Thursday, February 16, 2012


courtesy of [Jim] at Flickr
Thursday February 16, 10:10 a.m.

That was a major dose of tough love from The Drummond Report last night, wasn't it? For those who are not in the Canadian news sphere, Don Drummond is the chairman of a commission on public-service reform, and he was drafted by Premier McGuinty to find out what needs to trimmed to save Ontario money. Well, his tome (tomb?)-like  report recommended things like charging kids to use the school bus, slashing kindergarten hours, disbanding the Maple Leafs (just kidding on the last one...only feel like that when they go on a losing skid). In any case, we will all have to tighten our belts to wasp-like figures.

The Japanese feel our pain. They're in the 3rd decade of economic doldrums after The Economic Miracle and The Bubble. There has also been a commission on how to cut costs, led until recently by the far lovelier-looking Minister Renho, a former half-Taiwanese/half-Japanese former model/newscaster. Still, I was watching NHK this morning, and the news is not heartening. Decades ago, the average senior citizen  could fiscally be supported by a small army of the working class. Currently, the cute graphic (even NHK likes to use cute graphics) showed just three people supporting that retired person. And it is predicted that within 40 years, there will only be one person to support one retiree. Of course, it is due to the fact that Japan is the fastest-aging country in the world. Not particularly happy news on the other side of the Pacific.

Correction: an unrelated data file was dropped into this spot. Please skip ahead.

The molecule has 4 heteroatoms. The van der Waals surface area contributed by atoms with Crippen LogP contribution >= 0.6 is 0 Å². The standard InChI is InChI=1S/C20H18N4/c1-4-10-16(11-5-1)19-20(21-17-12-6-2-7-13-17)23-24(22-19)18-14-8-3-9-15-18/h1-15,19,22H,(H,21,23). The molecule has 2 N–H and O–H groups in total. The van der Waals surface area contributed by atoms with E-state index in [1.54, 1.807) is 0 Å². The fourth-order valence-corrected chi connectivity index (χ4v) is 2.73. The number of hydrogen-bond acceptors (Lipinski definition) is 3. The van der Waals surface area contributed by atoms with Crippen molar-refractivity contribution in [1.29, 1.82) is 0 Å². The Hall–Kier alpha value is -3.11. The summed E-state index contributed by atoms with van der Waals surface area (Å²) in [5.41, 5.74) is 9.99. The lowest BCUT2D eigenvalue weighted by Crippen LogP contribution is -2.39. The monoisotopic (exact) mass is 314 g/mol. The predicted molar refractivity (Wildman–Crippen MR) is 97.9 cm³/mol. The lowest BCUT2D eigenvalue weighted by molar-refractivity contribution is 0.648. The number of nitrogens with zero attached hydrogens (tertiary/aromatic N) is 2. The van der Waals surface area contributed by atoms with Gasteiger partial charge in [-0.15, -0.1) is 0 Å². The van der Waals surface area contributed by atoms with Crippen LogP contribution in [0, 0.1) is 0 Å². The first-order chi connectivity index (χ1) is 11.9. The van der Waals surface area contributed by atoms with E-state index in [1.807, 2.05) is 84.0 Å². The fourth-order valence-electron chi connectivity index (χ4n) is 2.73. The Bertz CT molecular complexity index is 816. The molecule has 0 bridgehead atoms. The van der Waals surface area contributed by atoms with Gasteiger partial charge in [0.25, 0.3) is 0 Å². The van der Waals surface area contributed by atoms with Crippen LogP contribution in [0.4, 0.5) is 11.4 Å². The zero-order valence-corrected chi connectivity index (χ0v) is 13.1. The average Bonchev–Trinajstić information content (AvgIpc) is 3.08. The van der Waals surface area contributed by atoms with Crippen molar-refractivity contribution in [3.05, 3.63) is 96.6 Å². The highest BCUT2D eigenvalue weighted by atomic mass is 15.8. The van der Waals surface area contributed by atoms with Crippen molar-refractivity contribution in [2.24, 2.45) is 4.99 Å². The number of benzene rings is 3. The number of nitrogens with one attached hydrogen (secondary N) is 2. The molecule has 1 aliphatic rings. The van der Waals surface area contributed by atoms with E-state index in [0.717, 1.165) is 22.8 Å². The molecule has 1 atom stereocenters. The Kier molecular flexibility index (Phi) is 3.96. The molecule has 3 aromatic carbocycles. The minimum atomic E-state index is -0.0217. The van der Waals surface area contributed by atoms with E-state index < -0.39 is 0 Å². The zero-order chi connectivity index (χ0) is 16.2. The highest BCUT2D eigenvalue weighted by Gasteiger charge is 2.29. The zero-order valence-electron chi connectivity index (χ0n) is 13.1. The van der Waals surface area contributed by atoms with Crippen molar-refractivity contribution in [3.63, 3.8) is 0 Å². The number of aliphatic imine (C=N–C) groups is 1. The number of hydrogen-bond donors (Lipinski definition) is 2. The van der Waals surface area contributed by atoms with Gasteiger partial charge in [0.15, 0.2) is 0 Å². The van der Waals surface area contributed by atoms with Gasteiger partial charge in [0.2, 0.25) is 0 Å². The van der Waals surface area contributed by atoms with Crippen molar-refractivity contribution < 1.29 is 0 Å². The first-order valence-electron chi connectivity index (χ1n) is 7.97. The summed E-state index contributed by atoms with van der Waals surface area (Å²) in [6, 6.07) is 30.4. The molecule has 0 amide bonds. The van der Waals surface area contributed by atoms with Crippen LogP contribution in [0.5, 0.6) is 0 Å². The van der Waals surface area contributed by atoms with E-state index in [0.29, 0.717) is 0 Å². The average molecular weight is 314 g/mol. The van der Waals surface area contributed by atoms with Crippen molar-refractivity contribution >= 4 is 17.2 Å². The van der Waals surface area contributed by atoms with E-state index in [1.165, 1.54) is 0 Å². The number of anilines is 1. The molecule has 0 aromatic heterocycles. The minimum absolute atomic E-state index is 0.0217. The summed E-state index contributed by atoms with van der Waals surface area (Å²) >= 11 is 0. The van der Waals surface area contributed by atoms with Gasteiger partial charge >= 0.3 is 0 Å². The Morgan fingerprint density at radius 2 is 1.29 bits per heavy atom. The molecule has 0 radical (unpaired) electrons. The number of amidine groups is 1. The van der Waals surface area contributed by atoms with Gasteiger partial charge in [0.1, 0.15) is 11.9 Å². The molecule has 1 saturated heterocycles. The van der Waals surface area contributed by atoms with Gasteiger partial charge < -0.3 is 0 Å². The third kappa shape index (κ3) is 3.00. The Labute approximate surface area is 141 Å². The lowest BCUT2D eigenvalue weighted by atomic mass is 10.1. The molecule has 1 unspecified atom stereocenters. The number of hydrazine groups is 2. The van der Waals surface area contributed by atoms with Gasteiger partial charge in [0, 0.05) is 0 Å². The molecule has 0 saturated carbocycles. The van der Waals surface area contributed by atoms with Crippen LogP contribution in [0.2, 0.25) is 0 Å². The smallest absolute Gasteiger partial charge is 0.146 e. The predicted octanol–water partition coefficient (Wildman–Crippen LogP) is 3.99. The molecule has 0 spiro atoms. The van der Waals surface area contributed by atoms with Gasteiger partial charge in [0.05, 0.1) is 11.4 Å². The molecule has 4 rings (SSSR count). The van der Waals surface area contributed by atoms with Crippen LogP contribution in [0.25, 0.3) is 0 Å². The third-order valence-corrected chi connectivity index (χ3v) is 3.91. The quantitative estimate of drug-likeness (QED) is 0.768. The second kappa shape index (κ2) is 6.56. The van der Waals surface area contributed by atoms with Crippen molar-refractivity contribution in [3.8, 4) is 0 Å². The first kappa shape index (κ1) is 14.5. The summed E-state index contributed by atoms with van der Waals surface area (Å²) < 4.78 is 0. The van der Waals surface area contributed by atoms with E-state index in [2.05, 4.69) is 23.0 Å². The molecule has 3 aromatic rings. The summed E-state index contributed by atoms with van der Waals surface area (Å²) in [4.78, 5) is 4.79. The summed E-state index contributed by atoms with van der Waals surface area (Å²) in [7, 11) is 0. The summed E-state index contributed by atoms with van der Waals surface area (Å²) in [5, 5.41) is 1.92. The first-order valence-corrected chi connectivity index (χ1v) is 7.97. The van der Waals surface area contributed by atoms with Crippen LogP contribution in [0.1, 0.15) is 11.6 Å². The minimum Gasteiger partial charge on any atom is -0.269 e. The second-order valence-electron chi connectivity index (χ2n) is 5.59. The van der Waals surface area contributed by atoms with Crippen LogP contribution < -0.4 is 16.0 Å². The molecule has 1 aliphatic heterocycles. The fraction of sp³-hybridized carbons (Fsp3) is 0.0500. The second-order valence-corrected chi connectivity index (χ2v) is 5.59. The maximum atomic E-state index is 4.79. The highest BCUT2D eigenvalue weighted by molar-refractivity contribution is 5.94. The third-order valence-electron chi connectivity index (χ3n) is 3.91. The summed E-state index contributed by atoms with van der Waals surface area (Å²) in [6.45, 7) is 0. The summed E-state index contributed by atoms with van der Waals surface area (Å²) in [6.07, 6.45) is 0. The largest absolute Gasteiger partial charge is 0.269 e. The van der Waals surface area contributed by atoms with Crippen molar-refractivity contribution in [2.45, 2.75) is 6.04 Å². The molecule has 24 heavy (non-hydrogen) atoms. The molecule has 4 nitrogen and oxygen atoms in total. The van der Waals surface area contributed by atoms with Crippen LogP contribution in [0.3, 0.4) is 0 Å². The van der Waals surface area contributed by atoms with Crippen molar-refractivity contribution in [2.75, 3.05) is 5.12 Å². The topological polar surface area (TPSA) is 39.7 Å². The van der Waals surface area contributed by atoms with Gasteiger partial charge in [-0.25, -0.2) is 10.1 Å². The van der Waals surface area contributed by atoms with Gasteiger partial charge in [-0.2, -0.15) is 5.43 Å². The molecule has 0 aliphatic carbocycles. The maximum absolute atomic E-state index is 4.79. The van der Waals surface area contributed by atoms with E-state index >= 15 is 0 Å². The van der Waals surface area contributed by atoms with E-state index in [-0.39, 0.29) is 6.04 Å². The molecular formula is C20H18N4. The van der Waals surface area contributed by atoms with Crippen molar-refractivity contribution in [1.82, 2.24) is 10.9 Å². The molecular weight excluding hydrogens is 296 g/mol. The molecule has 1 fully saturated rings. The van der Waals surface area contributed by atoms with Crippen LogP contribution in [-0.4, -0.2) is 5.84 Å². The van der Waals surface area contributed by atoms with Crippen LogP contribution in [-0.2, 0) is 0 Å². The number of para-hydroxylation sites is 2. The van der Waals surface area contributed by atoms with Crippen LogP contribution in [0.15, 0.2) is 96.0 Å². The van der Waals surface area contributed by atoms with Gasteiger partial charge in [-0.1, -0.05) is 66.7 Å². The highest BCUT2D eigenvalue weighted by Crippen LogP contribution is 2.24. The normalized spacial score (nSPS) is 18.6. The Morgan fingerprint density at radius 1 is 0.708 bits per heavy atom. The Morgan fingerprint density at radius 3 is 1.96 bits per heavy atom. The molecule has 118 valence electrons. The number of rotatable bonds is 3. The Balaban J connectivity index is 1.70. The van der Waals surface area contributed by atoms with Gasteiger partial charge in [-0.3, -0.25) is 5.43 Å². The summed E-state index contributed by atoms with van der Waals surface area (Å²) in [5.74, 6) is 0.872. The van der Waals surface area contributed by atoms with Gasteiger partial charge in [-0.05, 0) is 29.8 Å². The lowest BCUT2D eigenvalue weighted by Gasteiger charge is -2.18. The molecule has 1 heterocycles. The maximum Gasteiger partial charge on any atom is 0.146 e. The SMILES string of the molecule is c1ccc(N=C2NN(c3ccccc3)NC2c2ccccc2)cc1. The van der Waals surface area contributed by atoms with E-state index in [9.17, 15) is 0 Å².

I am far from any economist...being part of the working poor illustrates that. But I am wondering if it's time for Japan to make another major paradigm shift at every level of society, and gear itself toward a 21st-century model of a good geriocentric nation. Maybe it will need to give up its current perch as the 3rd-largest economic power, go down a few notches and just become either more Canadian or least in terms of welfare. When I was living in Japan, I had to make 8 monthly payments a year of approximately 30,000 yen each for National Health Insurance...and we still had to pay 30% of the medical bill on visiting the doctor. I think OHIP is still a relative least for now.